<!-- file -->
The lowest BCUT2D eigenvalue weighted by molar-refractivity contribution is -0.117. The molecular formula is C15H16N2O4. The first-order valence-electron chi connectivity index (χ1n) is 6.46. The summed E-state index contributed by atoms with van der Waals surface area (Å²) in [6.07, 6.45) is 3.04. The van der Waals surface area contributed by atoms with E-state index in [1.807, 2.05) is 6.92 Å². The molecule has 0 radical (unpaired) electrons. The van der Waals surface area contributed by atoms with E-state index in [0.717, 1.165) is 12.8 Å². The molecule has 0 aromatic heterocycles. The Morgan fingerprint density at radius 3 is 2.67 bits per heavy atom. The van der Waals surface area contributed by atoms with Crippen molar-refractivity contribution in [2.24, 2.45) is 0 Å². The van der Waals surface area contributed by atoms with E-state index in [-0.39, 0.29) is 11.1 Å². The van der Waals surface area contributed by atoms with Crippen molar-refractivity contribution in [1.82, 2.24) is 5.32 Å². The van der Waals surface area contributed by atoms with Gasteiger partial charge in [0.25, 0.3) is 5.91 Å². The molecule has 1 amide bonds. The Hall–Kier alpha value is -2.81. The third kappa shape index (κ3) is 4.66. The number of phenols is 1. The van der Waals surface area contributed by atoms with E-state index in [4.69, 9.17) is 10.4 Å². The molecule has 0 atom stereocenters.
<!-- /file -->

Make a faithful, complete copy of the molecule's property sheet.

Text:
The lowest BCUT2D eigenvalue weighted by molar-refractivity contribution is -0.117. The molecular formula is C15H16N2O4. The first-order valence-electron chi connectivity index (χ1n) is 6.46. The summed E-state index contributed by atoms with van der Waals surface area (Å²) in [6.07, 6.45) is 3.04. The van der Waals surface area contributed by atoms with E-state index in [1.807, 2.05) is 6.92 Å². The molecule has 0 radical (unpaired) electrons. The van der Waals surface area contributed by atoms with E-state index in [0.717, 1.165) is 12.8 Å². The molecule has 0 aromatic heterocycles. The Morgan fingerprint density at radius 3 is 2.67 bits per heavy atom. The van der Waals surface area contributed by atoms with Crippen molar-refractivity contribution in [2.24, 2.45) is 0 Å². The van der Waals surface area contributed by atoms with E-state index in [-0.39, 0.29) is 11.1 Å². The van der Waals surface area contributed by atoms with Crippen molar-refractivity contribution in [1.82, 2.24) is 5.32 Å². The van der Waals surface area contributed by atoms with Gasteiger partial charge in [0.25, 0.3) is 5.91 Å². The molecule has 1 amide bonds. The Hall–Kier alpha value is -2.81. The third kappa shape index (κ3) is 4.66. The number of phenols is 1. The van der Waals surface area contributed by atoms with E-state index in [4.69, 9.17) is 10.4 Å². The molecule has 0 atom stereocenters.